Being a mentor doesn't mean being perfect

Tuesday, January 8, 2002

Susan Schindler and her little sister, Kyeshia, have great fun playing tag or running around the playground at Blanchard Elementary School in Cape Girardeau while Holly Zoellner and her little sister, Jazmon, spend most of their time together at the park.

Both Schindler and Zoellner are mentors in the Big Brothers Big Sisters program that serves Cape Girardeau, Jackson, Mo., and Scott City, Mo.

Schindler is part of a site-based Big Brothers Big Sisters program that matches college-age students with elementary-age children in need of a mentor. Zoellner is part of the community program that involves people of all ages.

Kyeshia, a second-grader, "is a bundle of energy," Schindler said. "We run around and play tag, mostly just to wear her out."

The two meet twice each month at the school for about two hours each visit while Zoellner visits with her little sister about two or three times each month.

Finding activities is sometimes hard because Jazmon is only 7, so walking around at the mall wouldn't be fun for her and she doesn't have much homework from school, Zoellner said.

"We do a lot of the Big Brothers Big Sisters activities," she said. The pair has been to a Christmas party, a pool party, the SEMO District Fair and Homecomers in Jackson. "But a lot of times we just go to the park because that's what she likes to do."

Only takes time

Becoming a mentor doesn't take anything but time, said Alison Staggs, executive director for the local agency.

And even then it's not a huge commitment: only an hour or two each week at most.

Cape Girardeau offers several different programs that emphasize mentoring relationships from helping families move from welfare to work to spending time with teen-age mothers. (see graphic)

People often say they'd consider the Big Brothers Big Sisters program if it didn't involve so much time, Staggs said. "It's one Saturday afternoon or taking them to church or watching a movie with them. We're all busy, but it's things like that -- maybe just putting off watching one football game."

And being a mentor doesn't mean attaining perfection first, she said.

"People think they're not a good enough role model. That's so untrue. We're not asking them to be perfect or be Mother Teresa," Staggs said. "They don't have to be better than what they are to be a good role model."

'Anyone can do it'

Finding children and parents interested in the program is easy; the program is open to children from 5 to 17. School counselors often help spread the word, Staggs said. But bigs, as the adults are called once they enter the program, are always in need. Most of the time men are needed more critically than women to serve as mentors. To become a mentor you must be:

18 years old

Undergo an application process which includes interviews and criminal background checks.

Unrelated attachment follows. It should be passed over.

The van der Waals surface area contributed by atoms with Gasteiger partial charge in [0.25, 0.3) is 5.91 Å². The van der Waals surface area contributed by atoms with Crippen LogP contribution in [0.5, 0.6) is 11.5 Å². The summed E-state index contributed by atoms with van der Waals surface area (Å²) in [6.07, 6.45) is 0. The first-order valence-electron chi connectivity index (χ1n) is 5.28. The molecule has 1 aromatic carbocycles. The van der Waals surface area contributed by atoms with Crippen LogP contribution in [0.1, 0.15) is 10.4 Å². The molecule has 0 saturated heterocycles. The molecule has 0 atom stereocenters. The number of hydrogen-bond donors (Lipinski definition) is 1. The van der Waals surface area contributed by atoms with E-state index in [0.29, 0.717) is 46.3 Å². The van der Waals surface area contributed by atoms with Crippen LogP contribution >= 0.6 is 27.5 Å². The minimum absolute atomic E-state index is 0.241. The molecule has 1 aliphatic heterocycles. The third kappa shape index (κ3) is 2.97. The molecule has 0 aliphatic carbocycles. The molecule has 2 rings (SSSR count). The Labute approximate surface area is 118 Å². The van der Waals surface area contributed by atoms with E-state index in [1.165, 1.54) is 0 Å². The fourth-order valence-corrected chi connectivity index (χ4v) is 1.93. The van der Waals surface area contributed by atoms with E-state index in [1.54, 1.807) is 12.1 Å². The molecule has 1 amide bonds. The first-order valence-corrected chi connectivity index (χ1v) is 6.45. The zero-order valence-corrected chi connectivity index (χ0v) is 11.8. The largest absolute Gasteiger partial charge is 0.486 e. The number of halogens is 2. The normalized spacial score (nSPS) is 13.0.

It is helpful for community-based bigs to have a vehicle and insurance but isn't necessary.

"Anyone can do it," Staggs said.

The local chapter, which is affiliated with the St. Louis program, has made about 110 matches since beginning last fall.

Most often those high numbers come after about years of working in the community, said Staggs. But Southeast Missouri has been receptive to the idea.

Once the public becomes aware of a need, they are always quick to respond, said Nancy Jernigan, executive director for the Area Wide United Way.

"Once something is explained, they'll do whatever it takes," Jernigan said. "Everyone has something to offer."

Mentoring plays a vital role in the development of young children, and it adds to the life of the mentor, she said.

Zoellner has been encouraging her friends and coworkers at the Community Counseling Center to consider the program because of the fun and rewards she's had.

Since their first few months together, Zoellner can tell that Jazmon is opening up and is more forthcoming in conversations. "She's really listening to what I say," Zoellner said.

After telling Jazmon her new roommate's name during one visit and then mentioning that the two should meet in another conversation later, Jazmon was quick to recall the roommate's name, Zoellner said.

"At first it was a little awkward but she's opened up more to me now," she said. "I think she trusts me and listens and cares about me too."

Schindler also noticed that her little sister was inquisitive and wanted to know more about her. Although the pair isn't together often, they've developed a good relationship. "She loves calling me her big sister."

Missed her on Christmas

And just like family they two miss each other when they're away. "On Christmas I wanted to call her and see what she got," Schindler said. "We'd been talking about Santa."

Emma Beel, a senior at Notre Dame Regional High School, is also a big sister to Breanna, 9. The two meet at Jefferson Elementary School twice each month.

Beel first heard about Big Brothers Big Sisters from her mother and decided to apply. "It doesn't take a lot of time," she said, and her boss at the Blimpie's in Jackson, Mo., has been cooperative.

Breanna talks about her family and what's happening at school during their visits, Beel said. And they two often play soccer or basketball outdoors. "I'm a big kid at heart," she said.

But there can't be matches if there aren't enough volunteers. And Staggs would like to see Big Brother Big Sister continue to grow with site-based program in all the county's schools and even farther down into the Bootheel.

"We know we need to expand but we have to be solvent in Cape Girardeau first," she said.

ljohnston@semissourian.com

335-6611, extension 126

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